Worse yet, by making Form PF more granular, the proposal contributes to a tired narrative, yet one that is popular among our FSOC colleagues: namely that a systemic risk shadow lurks behind every hedge fund activity. The Commission should reject this narrative not to protect its regulatory prerogatives, but because the narrative is false and because any new authority exercised at the behest of the FSOC would likely look a lot like bank regulation. Increasing bank-like regulation on private funds would impair their ability to serve the broader economy and eat away at one of their most important features—their ability to fail when the investment decisions they make do not pan out.

Form PF is more than ten years old, so revisiting it in light of intervening events and our experience with the data makes sense. In isolation and with proper justification, some of today’s proposed amendments might be worthwhile. In fact, staff has recommended a number of changes to streamline and rationalize the form and reporting process, and eliminate redundancies. Although the comment period is regrettably short, I urge commenters to suggest other ways to right-size Form PF.

I offer my thanks to our sister agency, the CFTC, for collaborating with us on this project. Thank you also to the staff of the Divisions of Investment Management, Economic and Risk Analysis, and Examinations, the Office of the General Counsel, and other offices throughout the Commission. Although I am unable to support today’s proposal, I appreciate all of the work and effort staff have expended. I am particularly grateful for the attempts you made to streamline Form PF in certain areas and for your discussions with me about the proposal and about your experiences with Form PF. As always, I look forward to hearing from commenters, whose insights about which data we should collect and how we can use it will inform my thinking on both this proposal and January’s proposal.

[1] Former CFTC Commissioner Brian Quintenz’s observations on the CFTC’s Form CPO-PQR, which was modeled on Form PF, come to mind: “In my view, many of the questions on the existing form are more academic than pragmatic in nature – information that may be nice for the Commission to have, but data that is certainly not necessary for the Commission to effectively oversee commodity pools and the derivatives markets.” Brian D. Quintenz, Former Commissioner, CFTC, Supporting Statement from Commissioner Brian D. Quintenz on Final Rule to Amend Compliance Requirements for Commodity Pool Operators on Form CPO-PQR (Oct. 6, 2020), .

[2] See Hester M. Peirce, Commissioner, SEC, Statement on Proposed Amendments to Form PF to Require Current Reporting and Amend Reporting Requirements for Large Private Equity Advisers and Large Liquidity Fund Advisers (Jan. 26, 2022), (citing Reporting by Investment Advisers to Private Funds and Certain Commodity Pool Operators and Commodity Trading Advisors on Form PF, Advisers Act Release No. 3308 (Oct. 31, 2011), [76 FR 71128 (Nov. 16, 2011)],, at p.17 (“Form PF is primarily intended to assist FSOC in its monitoring obligations under the Dodd-Frank Act, but the Commissions may use information collected on Form PF in their regulatory programs, including examinations, investigations and investor protection efforts relating to private fund advisers.”)).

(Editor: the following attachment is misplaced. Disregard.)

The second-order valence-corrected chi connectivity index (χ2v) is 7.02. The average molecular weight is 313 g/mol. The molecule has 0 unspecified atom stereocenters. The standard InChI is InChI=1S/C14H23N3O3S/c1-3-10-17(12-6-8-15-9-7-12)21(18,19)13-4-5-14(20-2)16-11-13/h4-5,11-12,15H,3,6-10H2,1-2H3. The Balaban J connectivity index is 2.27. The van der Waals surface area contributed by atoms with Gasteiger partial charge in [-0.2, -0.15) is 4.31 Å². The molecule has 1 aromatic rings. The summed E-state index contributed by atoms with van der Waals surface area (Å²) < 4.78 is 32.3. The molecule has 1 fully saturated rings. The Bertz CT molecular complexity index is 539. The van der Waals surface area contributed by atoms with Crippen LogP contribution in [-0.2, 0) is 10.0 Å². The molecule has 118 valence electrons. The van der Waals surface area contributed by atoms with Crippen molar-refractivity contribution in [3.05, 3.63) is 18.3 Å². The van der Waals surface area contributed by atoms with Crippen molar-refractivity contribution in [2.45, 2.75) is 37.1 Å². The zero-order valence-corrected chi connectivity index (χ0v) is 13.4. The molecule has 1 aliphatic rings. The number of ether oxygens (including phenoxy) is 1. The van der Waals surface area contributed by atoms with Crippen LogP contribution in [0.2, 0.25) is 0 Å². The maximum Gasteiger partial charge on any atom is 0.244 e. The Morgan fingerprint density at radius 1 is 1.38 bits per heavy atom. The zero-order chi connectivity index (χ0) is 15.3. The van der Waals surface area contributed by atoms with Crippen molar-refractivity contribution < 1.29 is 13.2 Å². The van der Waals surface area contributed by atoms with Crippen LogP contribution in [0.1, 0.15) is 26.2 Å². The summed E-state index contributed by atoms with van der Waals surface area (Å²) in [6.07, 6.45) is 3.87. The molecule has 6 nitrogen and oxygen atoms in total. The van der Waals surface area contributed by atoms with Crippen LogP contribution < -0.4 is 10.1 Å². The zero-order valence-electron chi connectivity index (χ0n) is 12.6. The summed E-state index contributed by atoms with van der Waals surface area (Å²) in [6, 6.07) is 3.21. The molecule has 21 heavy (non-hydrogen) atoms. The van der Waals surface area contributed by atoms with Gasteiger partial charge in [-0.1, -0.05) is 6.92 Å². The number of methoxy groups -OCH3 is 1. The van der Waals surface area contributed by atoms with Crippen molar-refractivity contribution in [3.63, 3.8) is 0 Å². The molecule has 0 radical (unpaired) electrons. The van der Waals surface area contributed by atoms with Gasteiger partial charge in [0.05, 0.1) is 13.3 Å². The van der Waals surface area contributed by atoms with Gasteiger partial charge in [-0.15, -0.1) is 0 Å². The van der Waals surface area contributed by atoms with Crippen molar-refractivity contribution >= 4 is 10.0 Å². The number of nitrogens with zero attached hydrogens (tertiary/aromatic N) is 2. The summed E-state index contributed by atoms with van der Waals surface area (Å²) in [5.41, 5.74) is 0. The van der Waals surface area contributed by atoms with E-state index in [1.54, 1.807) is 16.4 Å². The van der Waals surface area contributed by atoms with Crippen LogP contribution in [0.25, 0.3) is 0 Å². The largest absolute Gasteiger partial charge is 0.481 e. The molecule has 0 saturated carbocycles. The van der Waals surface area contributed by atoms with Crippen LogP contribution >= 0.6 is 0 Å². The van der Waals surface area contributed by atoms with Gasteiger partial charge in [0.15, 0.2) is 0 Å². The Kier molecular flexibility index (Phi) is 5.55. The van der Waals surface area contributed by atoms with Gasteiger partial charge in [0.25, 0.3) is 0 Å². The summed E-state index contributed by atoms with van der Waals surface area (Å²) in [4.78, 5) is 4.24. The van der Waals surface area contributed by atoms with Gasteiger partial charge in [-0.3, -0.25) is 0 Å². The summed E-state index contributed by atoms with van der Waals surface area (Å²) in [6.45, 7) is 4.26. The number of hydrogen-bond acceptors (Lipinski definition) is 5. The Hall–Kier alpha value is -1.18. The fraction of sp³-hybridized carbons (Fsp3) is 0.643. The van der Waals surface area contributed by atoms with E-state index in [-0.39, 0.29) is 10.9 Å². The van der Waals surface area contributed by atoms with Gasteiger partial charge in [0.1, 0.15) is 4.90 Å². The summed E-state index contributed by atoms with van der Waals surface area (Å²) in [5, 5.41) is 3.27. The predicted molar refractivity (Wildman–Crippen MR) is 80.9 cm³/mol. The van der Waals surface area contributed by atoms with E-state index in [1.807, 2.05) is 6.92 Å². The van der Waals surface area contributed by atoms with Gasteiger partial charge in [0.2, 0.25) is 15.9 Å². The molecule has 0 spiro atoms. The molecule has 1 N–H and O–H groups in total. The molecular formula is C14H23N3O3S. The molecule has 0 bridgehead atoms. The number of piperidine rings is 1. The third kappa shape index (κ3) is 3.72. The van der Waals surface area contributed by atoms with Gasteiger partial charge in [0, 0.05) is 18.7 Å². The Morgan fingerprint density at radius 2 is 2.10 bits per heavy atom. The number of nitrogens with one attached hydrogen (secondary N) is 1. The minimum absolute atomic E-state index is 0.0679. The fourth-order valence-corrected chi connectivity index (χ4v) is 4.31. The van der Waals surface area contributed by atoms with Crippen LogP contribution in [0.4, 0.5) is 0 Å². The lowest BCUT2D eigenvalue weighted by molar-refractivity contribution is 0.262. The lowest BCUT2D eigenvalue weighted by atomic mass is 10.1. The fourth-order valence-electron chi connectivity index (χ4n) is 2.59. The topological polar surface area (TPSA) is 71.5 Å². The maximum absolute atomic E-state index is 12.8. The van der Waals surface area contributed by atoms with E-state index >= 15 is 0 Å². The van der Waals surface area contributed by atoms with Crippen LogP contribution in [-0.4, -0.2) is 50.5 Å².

[3] See, e.g., Comment letter from TIAA, March 21, 2022 (“[w]e find the Commission’s proposed requirements to be overbroad, lacking in specificity, and poorly designed to balance the costs of reporting with the potential benefits to investors, regulators, and the market as a whole”),; Comment letter from New York City Bar, March 21, 2022 (“It is not clear to the Committees, however, that this enhanced reporting requirement would enhance monitoring capabilities, yet the Proposal would seem to enhance the Commission’s regulatory and enforcement function. The Committees question whether more data is in fact necessary. What will the FSOC or the Commission do with the extra information, as it is unclear how it would be used to help investors?”),; Comment letter from SIFMA, March 21, 2022 (“We do not believe the Commission has established sufficient regulatory need for the additional proposed reporting. Nor do we believe that the Commission has demonstrated that such reporting would provide the Commission or the [FSOC] with meaningful information for their monitoring of investor protection or systemic risk concerns.”),; Comment letter from the Real Estate Board of New York, March 21, 2022 (“Unfortunately, the SEC has provided no adequate analysis demonstrating how the new information required by the proposal would benefit investors or reduce systemic risk.”),; Comment letter from U.S. Chamber of Commerce, March 21, 2022, (“This expansion of Form PF is not consistent with the original motivation for developing Form PF under the Dodd-Frank Act. We are concerned that the scope of new reporting and requirement for one-business day reporting would enable the Commission to unnecessarily interfere with private fund management and make inappropriate or inaccurate inferences about isolated events affecting a private fund.”),

[4] Currently only large hedge fund advisers are required to report whether qualifying hedge funds provide investors with withdrawal or redemption rights. We are proposing to expand this reporting obligation to all funds, for the stated reason that it will “inform the Commissions and FSOC better of all reporting funds’ susceptibility to stress through investor redemptions.” Proposing Release at 32.

[5] Proposing Release at 94.

[6] Ibid.

[7] See Short Position and Short Activity Reporting by Institutional Investment Managers, Release No. 34-94313, (Feb. 25, 2022) and Hester M. Peirce Commissioner, SEC, Statement on Proposal to Require Short Position and Short Activity Reporting by Institutional Investment Managers (Feb. 25, 2022)

[8] See, e.g., Private Equity Funds, SEC Investor Bulletin (discussing who can invest in private funds).

[9] See IAA Comment letter, Comment letter from Investment Adviser Association, March 21, 2022,

[10] See MFA Letter to Chairman Clayton, Sept. 17, 2018, (“To enhance protections for registrant data, we think the Commission should require the use of alphanumeric identifiers within Form PF to obscure the identity of the registrant and its funds to anyone who gains access to the filings without authorization.”).